A new play about female activists in India who fight the oppression of women has received a £100,000 boost from Arts Council England.
The Leicester Curve project is one of several collaborations with Indian theatre companies being supported by the funding body’s £1.3 million Re:Imagine India project – with other recipients including the Royal Court, Graeae Theatre Company and Soho Theatre.
Curve’s play, Pink Sari Revolution, is being devised by the theatre’s associate director Suba Das alongside choreographer Aakash Odedra and Mumbai-based playwright Purva Naresh, whose work has previously been staged at the Royal Court.
It tells the real-life story of India’s Pink Sari Gang, an activist group of more than 20,000 pink-sari-wearing women across Northern India.
Adapted by Amana Fontanella-Khan’s documentary novel of the same name, the show will premiere at the theatre in 2017, before a tour of India and the UK.
Curve chief executive Chris Stafford and artistic director Nikolai Foster said they were “truly honoured” they were able to stage the play after an “extensive” period of research and development in the UK and India – funded by a smaller ACE grant  in July last year.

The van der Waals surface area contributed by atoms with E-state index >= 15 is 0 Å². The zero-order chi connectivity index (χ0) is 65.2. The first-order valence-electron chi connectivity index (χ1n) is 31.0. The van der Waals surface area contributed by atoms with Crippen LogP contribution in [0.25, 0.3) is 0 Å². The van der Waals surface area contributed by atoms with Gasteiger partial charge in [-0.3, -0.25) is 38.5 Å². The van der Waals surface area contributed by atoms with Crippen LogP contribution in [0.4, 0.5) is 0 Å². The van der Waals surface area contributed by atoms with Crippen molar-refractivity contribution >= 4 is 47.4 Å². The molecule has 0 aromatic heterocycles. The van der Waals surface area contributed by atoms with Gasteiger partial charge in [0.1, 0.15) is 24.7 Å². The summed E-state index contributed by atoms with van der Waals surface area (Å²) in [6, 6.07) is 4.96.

“As always, we are indebted to Arts Council England for supporting this important piece of work,” they added.
ACE area director Peter Knott said the Re:Imagine India funding was about helping cultural organisations “strengthen their international connections”.
He continued: “With our support for this new production and tour, we hope Curve continues to attract, entertain and inspire more people at home and internationally.”
London’s Royal Court will use £100,000 of funding towards a co-production with Indian Ensemble Theatre, for which the two companies will tour a new play set in Tibet.
Elsewhere, £60,000 was granted to Graeae to support its training of deaf and disabled artists in India, while Soho Theatre received £75,700 for an as-yet-undisclosed project.
Welsh circus NoFit State also received £300,000 as part of a separate fund designed to showcase UK work internationally. The money will help fund the company as it tours to three major festivals in France and Sweden.
Simon Mellor, executive director for arts and culture at ACE, claimed it was now “more important than ever” that the Arts Council supports UK arts organisations to work internationally.
“The awards we are announcing today will enable even more artists and organisations to grow overseas markets for their work as well as developing new collaborations with international artists and producers,” he said.